– Tehran’s Mayer distribution of lands scandal might eliminate his political future
– Khamenei calls for a form of resistant economy and self-sufficiency
– A German delegation visiting Iran
– The United States is not committed to its nuclear deal obligations
Iran’s oil exports to Japan up by 61%
“What will happen with Ghalibaf?”
An editorial in Saturday’s Sharq newspaper speculates on the possible future prospects for Tehran’s mayor, Mohammad Ghalibaf, following revelations that he had abused his position to distribute tens of thousands of properties in the capital to his friends and staff members. He is expected to resign on Tuesday from the post, a highly coveted and sensitive one among the regime’s leadership structure, which he has held for ten years.
Holding the mayor’s job also granted him membership of the Council of Ministers, in which position he managed to achieve widespread political popularity through affiliations to a range of parties away from his mayoral responsibilities for providing the customary household services to Tehran’s residents, who make up around eight percent of Iran’s population. His position had also enabled him to submit a presidential nomination, a position which he was believed to have had a good chance of attaining.
Now, sunk in a quagmire of corruption charges although they have yet to be formally confirmed, he is instead forced to focus on losing his job over his distribution of over 27,000 properties to friends, acquaintances and staff members at nominal cost, along with further accusations of profiteering and taking bribes.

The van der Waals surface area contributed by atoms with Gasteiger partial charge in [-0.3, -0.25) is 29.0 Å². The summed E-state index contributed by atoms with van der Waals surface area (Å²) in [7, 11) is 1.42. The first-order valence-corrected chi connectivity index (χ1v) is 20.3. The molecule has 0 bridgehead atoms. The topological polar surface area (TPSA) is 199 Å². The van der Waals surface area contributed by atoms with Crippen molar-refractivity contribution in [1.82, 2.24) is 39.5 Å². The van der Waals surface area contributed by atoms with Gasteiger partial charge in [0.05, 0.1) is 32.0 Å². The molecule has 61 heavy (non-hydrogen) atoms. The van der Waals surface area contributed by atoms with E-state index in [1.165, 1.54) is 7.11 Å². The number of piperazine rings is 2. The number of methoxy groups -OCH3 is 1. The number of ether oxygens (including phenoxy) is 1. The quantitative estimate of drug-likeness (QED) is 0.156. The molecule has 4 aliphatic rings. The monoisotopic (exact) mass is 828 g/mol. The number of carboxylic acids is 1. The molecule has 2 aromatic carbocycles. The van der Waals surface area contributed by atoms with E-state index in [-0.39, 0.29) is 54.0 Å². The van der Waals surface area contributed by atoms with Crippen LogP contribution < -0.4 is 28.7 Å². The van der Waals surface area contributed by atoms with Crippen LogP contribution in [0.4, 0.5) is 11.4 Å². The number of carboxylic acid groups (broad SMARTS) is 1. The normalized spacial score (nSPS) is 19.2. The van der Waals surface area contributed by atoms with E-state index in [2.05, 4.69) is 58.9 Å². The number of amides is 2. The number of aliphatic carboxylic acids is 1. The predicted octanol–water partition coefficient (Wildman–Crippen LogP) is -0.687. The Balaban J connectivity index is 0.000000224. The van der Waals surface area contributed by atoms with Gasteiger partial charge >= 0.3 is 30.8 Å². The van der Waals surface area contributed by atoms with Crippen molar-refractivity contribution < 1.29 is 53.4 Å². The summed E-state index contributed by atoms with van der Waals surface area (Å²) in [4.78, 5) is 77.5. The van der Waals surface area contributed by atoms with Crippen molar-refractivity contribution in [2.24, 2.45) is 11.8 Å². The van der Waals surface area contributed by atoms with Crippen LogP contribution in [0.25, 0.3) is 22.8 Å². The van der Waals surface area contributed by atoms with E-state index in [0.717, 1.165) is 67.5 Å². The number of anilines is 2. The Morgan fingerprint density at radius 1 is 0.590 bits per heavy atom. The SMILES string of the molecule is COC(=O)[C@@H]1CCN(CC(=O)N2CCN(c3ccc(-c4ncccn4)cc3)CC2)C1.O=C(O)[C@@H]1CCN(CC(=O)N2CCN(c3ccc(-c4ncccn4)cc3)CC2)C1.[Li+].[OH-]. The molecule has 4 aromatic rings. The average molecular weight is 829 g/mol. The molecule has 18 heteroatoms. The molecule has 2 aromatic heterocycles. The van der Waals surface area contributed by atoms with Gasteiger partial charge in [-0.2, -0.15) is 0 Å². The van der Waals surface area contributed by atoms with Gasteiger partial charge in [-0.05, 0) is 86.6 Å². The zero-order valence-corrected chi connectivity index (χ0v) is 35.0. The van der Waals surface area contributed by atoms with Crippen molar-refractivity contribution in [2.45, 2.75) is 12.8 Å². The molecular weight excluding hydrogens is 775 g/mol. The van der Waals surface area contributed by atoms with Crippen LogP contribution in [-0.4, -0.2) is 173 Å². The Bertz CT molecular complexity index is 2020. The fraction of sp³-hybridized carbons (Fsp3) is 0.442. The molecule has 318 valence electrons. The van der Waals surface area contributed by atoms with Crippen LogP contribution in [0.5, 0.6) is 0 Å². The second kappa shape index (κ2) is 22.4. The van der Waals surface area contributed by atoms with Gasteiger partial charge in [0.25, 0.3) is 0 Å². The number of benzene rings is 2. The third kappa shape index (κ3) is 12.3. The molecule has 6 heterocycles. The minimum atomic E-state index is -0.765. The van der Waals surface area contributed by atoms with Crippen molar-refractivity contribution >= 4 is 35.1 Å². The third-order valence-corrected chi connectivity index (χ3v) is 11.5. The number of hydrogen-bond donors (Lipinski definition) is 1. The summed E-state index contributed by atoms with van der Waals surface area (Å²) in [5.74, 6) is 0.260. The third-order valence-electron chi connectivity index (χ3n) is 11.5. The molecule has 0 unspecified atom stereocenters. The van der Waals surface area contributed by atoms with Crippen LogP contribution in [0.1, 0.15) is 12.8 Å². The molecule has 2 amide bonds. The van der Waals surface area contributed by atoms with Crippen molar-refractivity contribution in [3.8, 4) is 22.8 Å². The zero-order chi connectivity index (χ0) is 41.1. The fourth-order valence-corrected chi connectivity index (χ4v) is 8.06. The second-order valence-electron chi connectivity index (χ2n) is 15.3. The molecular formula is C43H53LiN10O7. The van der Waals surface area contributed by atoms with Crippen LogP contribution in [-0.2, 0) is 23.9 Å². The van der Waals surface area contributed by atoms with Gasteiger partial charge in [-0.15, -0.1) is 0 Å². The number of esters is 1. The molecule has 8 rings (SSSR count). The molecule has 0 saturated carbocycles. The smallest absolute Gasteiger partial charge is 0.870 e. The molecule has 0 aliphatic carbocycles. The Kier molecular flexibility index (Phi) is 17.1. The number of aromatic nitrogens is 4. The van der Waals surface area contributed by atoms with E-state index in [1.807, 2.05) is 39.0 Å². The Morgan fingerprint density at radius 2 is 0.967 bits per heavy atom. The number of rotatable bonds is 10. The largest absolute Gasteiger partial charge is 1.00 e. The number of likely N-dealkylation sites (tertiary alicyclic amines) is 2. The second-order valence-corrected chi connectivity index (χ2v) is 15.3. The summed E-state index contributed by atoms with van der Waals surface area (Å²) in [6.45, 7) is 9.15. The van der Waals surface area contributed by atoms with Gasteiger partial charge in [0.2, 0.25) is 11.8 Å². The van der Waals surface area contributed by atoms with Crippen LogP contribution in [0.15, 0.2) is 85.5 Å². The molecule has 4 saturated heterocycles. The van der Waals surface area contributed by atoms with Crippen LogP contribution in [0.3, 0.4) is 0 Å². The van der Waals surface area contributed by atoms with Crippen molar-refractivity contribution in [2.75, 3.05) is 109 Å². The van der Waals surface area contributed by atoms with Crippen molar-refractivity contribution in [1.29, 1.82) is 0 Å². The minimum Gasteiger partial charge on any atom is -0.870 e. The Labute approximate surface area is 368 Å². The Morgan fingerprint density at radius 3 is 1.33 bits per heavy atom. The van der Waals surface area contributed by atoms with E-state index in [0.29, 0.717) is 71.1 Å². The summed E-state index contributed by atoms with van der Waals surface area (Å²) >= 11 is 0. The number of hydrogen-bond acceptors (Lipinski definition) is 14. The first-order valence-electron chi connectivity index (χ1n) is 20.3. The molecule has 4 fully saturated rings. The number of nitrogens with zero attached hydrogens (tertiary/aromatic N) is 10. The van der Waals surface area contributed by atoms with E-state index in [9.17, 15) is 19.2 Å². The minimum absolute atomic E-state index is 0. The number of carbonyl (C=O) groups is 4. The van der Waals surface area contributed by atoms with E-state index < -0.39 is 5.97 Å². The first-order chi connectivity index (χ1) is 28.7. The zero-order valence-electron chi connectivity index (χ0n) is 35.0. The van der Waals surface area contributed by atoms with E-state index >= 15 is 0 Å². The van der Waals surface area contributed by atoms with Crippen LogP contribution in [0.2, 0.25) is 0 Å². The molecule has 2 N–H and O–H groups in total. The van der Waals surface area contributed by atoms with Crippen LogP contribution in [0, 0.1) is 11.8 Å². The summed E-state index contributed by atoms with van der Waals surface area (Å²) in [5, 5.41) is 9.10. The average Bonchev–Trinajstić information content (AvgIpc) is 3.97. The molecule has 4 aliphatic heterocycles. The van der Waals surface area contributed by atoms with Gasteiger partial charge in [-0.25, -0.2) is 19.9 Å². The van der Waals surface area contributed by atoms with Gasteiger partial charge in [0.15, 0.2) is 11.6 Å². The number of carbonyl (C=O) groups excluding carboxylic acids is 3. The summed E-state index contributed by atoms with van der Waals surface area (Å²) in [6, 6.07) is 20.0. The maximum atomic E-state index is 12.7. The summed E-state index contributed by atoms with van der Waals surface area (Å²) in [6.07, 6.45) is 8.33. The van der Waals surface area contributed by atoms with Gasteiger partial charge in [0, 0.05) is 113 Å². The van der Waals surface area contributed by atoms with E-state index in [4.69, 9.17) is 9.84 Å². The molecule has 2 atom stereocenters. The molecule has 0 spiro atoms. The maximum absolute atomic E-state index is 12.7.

The editorial said that following the intervention of the regime’s financial fraud investigation authority to investigate the massive corruption scandal, Ghalibaf is facing professional ruin. The position of Mayor of Tehran is a highly influential and sought after one, with Mahmoud Ahmadinejad going from that post to Iranian President. Ghalibaf is not the first mayor of the city to be disgraced, however, with Gholamhossein Karbaschi, the mayor from 1989 to 1998, previously imprisoned for two years on similar corruption charges and permanently banned from holding any state positions.
The editorial states that Ghalibaf was fonder of attending to his political career than carrying out his mayoral job, comparing him to Gholamhossein Karbaschi, who also shared his political inclination as a prominent reformist. It points out that Ghalibaf had launched an attack on Rouhani several months ago in an attempt to curry support from conservatives in next year’s presidential election, adding that both Karbaschi and Ghalibaf had been born and raised by the Tehran Municipality.
Given the performance of Galibaf, we see that he was fond of doing political work more than the executive role he was in charge of. The editorial compares Gholamhossein Karbaschi, the former Tehran mayor who was one of prominent reformist movement and Ghalibaf politically who attacked Rouhani several months ago in the hope of gaining support by conservatives in the upcoming presidential election as both of these figures were made and raised first in Tehran Municipality.
“Self-sufficiency does not mean isolationism.”
Saturday’s editorial in Avrinsh Daily focused on economic trends in Iran in light of the recent call by Ayatollah Khamenei for a so-called “resistance economy” to make this the year of economic resistance for the country. The editorial said that the changes in economic policy – from the reconstruction policy of Rafsanjani’s to Khatami’s policy of economic openness to Ahmadinejad’s dumping of imports down to the policies of the present day administration – had led to massive peaks and troughs, which were damaging to Iranian society.